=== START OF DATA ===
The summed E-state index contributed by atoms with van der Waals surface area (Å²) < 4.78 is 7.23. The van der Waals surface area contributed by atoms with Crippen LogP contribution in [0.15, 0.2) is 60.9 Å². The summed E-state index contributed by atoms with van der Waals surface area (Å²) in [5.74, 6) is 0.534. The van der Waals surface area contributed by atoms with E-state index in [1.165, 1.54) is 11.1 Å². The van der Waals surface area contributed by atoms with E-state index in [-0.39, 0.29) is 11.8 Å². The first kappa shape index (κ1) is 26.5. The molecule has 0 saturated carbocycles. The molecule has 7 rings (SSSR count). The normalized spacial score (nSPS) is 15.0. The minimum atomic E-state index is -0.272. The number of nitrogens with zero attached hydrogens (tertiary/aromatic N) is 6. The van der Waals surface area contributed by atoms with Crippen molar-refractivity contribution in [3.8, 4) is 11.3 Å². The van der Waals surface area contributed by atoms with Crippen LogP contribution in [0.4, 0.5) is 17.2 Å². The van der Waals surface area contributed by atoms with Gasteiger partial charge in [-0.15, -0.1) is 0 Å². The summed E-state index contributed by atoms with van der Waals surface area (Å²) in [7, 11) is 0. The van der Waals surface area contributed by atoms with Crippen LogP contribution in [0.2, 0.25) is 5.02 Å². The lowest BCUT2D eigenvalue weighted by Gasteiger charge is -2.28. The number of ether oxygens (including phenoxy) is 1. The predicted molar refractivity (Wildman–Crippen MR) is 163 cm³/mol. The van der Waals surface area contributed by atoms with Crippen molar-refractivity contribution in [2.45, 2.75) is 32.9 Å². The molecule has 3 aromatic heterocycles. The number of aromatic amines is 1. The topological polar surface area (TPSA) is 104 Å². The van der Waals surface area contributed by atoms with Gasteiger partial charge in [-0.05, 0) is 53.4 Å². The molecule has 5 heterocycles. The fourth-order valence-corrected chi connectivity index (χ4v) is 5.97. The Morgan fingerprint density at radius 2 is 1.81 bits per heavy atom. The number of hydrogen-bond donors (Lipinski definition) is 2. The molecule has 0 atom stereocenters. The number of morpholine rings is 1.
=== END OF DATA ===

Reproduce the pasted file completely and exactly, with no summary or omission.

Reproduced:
The summed E-state index contributed by atoms with van der Waals surface area (Å²) < 4.78 is 7.23. The van der Waals surface area contributed by atoms with Crippen LogP contribution in [0.15, 0.2) is 60.9 Å². The summed E-state index contributed by atoms with van der Waals surface area (Å²) in [5.74, 6) is 0.534. The van der Waals surface area contributed by atoms with E-state index in [1.165, 1.54) is 11.1 Å². The van der Waals surface area contributed by atoms with E-state index in [-0.39, 0.29) is 11.8 Å². The first kappa shape index (κ1) is 26.5. The molecule has 0 saturated carbocycles. The molecule has 7 rings (SSSR count). The normalized spacial score (nSPS) is 15.0. The minimum atomic E-state index is -0.272. The number of nitrogens with zero attached hydrogens (tertiary/aromatic N) is 6. The van der Waals surface area contributed by atoms with Crippen molar-refractivity contribution in [3.8, 4) is 11.3 Å². The van der Waals surface area contributed by atoms with Crippen LogP contribution in [0.4, 0.5) is 17.2 Å². The van der Waals surface area contributed by atoms with Gasteiger partial charge in [-0.15, -0.1) is 0 Å². The summed E-state index contributed by atoms with van der Waals surface area (Å²) in [7, 11) is 0. The van der Waals surface area contributed by atoms with Crippen LogP contribution in [0.2, 0.25) is 5.02 Å². The lowest BCUT2D eigenvalue weighted by Gasteiger charge is -2.28. The number of ether oxygens (including phenoxy) is 1. The predicted molar refractivity (Wildman–Crippen MR) is 163 cm³/mol. The van der Waals surface area contributed by atoms with Crippen molar-refractivity contribution in [2.45, 2.75) is 32.9 Å². The molecule has 3 aromatic heterocycles. The number of aromatic amines is 1. The topological polar surface area (TPSA) is 104 Å². The van der Waals surface area contributed by atoms with Gasteiger partial charge in [-0.05, 0) is 53.4 Å². The molecule has 5 heterocycles. The fourth-order valence-corrected chi connectivity index (χ4v) is 5.97. The Morgan fingerprint density at radius 2 is 1.81 bits per heavy atom. The number of hydrogen-bond donors (Lipinski definition) is 2. The molecule has 0 atom stereocenters. The number of morpholine rings is 1.